In this TED-talk neuro-scientist Daniel Wolpert did an incredible job, introducing his research to a wide audience in an accessible manner. Yet in this fairly short talk he outlines some extremely powerful and important ideas for anyone interested in human movement and motor-learning!
For that reason I decided to do a commentary on some sections of this talk, outlining the key take-away points, to make sure no important information slips under your radar.
In the following you will watch clips of his talk, followed by my commentary. This way I will “guide” you through this talk and will try to emphasize important bits of information for coaches or athletes.
I recommend to re-watch the whole talk afterwards, since it is extremely information-dense and interesting!
Why do we have brains?
“We have a brain for one reason and one reason only and that is to produce adaptable and complex movements.”
In this segment Daniel Wolpert goes on to expand on why he believes that the brain’s only function is to produce movements.
If the brain’s only reason is to produce movement is (philosophically) debatable but the primary importance of motor-control is not!
The take-away for us coaches or athletes who are interested in teaching or learning movements is:
You can not understand the brain without movement and you can not understand movement without the brain!
Playing chess vs moving chess pieces
Lets try to understand how the brain controls movement or in other words, how it regulates and monitors muscle contractions.
A good way to gauge our understanding on brain function and movement are computers and robots. Because we can basically put our scientific theories into algorithms and see how well the computer or robot does (compared to humans)!
In the next section Professor Wolpert shows how well computers do at purely analytical tasks, like playing chess, but how poorly they perform even simple movement tasks compared to a 5 year old.
Spoiler: Movement is way more complex than chess!
Noise and Variability
In this section Daniel Wolpert outlines how humans control movement:
- neural signal to contract muscles (output)
- your body moves (process)
- you get sensory feedback of your actions (to regulate new outputs) (input)
To make things (alot) more complicated, we have to add noise to the neural signals which contract our muscles and to the sensory feedback of our perception. Additionally our task (like pouring a tea-pot) is usually also extremely variable, adding even more uncertainty and complexity to the process.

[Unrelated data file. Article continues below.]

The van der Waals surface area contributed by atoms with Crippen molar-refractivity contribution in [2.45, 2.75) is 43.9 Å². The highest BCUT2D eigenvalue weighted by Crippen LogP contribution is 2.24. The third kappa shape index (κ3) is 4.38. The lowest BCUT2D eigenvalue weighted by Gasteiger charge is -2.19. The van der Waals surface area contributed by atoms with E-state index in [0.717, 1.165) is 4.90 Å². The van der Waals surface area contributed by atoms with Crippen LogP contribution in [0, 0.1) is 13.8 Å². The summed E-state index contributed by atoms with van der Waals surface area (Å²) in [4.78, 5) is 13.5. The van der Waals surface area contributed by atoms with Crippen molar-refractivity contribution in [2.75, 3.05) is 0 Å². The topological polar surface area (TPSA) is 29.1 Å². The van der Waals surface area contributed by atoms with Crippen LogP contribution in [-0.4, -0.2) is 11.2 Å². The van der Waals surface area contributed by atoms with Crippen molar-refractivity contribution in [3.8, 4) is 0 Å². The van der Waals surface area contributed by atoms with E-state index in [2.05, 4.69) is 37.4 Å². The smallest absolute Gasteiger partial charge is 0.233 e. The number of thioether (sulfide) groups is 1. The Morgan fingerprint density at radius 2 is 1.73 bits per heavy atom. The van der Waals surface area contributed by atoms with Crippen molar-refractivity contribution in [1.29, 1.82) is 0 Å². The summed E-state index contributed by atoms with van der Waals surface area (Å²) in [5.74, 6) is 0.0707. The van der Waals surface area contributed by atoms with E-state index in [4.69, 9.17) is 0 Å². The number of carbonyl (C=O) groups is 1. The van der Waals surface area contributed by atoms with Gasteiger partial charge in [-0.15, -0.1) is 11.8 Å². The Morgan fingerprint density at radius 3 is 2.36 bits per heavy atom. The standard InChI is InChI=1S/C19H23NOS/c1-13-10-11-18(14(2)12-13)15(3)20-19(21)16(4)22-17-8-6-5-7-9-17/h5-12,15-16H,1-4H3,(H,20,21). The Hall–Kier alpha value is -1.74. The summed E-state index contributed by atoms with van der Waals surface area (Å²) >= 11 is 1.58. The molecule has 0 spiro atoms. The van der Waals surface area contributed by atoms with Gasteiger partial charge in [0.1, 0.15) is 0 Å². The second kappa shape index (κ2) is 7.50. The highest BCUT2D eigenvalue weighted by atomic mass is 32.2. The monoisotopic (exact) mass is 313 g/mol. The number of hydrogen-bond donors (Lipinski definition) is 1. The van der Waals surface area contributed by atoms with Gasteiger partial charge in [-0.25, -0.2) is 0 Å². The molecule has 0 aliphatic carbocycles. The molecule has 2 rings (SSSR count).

Human motor-control and movements are adaptable and auto-regulated solutions to extremely variable tasks, mediated by noisy feedback.
Or how Professor Wolpert put it: “a sensory-movement-task soup of noise”
But how is it even possible that we can successfully navigate through this soup of noise and still perform such sensitive and miraculous movements?
Probabilities and predicitons
One way to deal with uncertainty, noise and variability is to make decisions based on mere probabilities.
In this section Professor Wolpert discusses how Bayesian Decision Theory might help to understand human movement and decision making. A small outline of Bayesian decision theory might look like this:
- “We generate believes about the world” based on
- Data (sensory input)
- Prior knowledge (memory)
- These beliefs are represented by probabilities
- Based on these believes we make predictions about the most probable outcome
- We act based on this prediction
- (We gather feedback of our action and update our memory)
In other words: Our actions are guided by guesses about the world based on our present perception and past experiences.
This means we have to create more experiences and improve our perception if we want to make more accurate guesses and consequently better decisions!
Tickling, time-delays and why we all move (almost) alike.
I want to stop my commentary here because I feel like we already discussed enough incredibly important information for one post. I hope I was able to outline the relevance of Daniel Wolpert’s research for coaches, athletes or anybody interested in movement and motor-learning.
At some point I will do a commentary on the second half of this talk, as it is also packed with super significant information.
You can check out my post on feedback and autoregulation and I recommend you to further research the concepts and theories you encoutered in this talk!
Special thanks to Steve Morris for first sharing this talk and pointing out the significance of Wolperts research for fighting and combat sports.
Enjoy the rest of the talk!